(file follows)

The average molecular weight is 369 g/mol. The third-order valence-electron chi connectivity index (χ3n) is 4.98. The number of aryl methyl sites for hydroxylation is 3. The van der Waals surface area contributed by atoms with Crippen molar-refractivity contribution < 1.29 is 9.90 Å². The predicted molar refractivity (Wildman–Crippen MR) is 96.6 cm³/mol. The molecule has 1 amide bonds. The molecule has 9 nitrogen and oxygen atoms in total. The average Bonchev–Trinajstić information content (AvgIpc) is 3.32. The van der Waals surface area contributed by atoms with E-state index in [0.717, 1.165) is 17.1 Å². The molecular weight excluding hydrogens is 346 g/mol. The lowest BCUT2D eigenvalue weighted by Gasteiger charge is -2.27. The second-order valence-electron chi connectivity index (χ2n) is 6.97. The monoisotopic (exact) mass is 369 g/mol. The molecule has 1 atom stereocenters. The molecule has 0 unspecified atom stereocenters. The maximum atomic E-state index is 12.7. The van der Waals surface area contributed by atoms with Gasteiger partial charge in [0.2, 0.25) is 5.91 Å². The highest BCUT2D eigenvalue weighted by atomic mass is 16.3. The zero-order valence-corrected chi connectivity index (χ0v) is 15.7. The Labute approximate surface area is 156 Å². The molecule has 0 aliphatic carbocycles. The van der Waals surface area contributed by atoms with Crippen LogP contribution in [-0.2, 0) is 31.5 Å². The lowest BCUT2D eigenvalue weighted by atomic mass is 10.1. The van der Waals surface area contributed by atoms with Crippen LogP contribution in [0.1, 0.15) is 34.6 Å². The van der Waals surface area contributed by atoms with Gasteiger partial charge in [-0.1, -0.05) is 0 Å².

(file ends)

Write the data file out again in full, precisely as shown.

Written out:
The average molecular weight is 369 g/mol. The third-order valence-electron chi connectivity index (χ3n) is 4.98. The number of aryl methyl sites for hydroxylation is 3. The van der Waals surface area contributed by atoms with Crippen molar-refractivity contribution < 1.29 is 9.90 Å². The predicted molar refractivity (Wildman–Crippen MR) is 96.6 cm³/mol. The molecule has 1 amide bonds. The molecule has 9 nitrogen and oxygen atoms in total. The average Bonchev–Trinajstić information content (AvgIpc) is 3.32. The van der Waals surface area contributed by atoms with E-state index in [0.717, 1.165) is 17.1 Å². The molecular weight excluding hydrogens is 346 g/mol. The lowest BCUT2D eigenvalue weighted by Gasteiger charge is -2.27. The second-order valence-electron chi connectivity index (χ2n) is 6.97. The monoisotopic (exact) mass is 369 g/mol. The molecule has 1 atom stereocenters. The molecule has 0 unspecified atom stereocenters. The maximum atomic E-state index is 12.7. The van der Waals surface area contributed by atoms with Gasteiger partial charge in [0.2, 0.25) is 5.91 Å². The highest BCUT2D eigenvalue weighted by atomic mass is 16.3. The zero-order valence-corrected chi connectivity index (χ0v) is 15.7. The Labute approximate surface area is 156 Å². The molecule has 0 aliphatic carbocycles. The van der Waals surface area contributed by atoms with Crippen LogP contribution in [-0.2, 0) is 31.5 Å². The lowest BCUT2D eigenvalue weighted by atomic mass is 10.1. The van der Waals surface area contributed by atoms with Crippen LogP contribution in [0.1, 0.15) is 34.6 Å². The van der Waals surface area contributed by atoms with Gasteiger partial charge in [-0.1, -0.05) is 0 Å².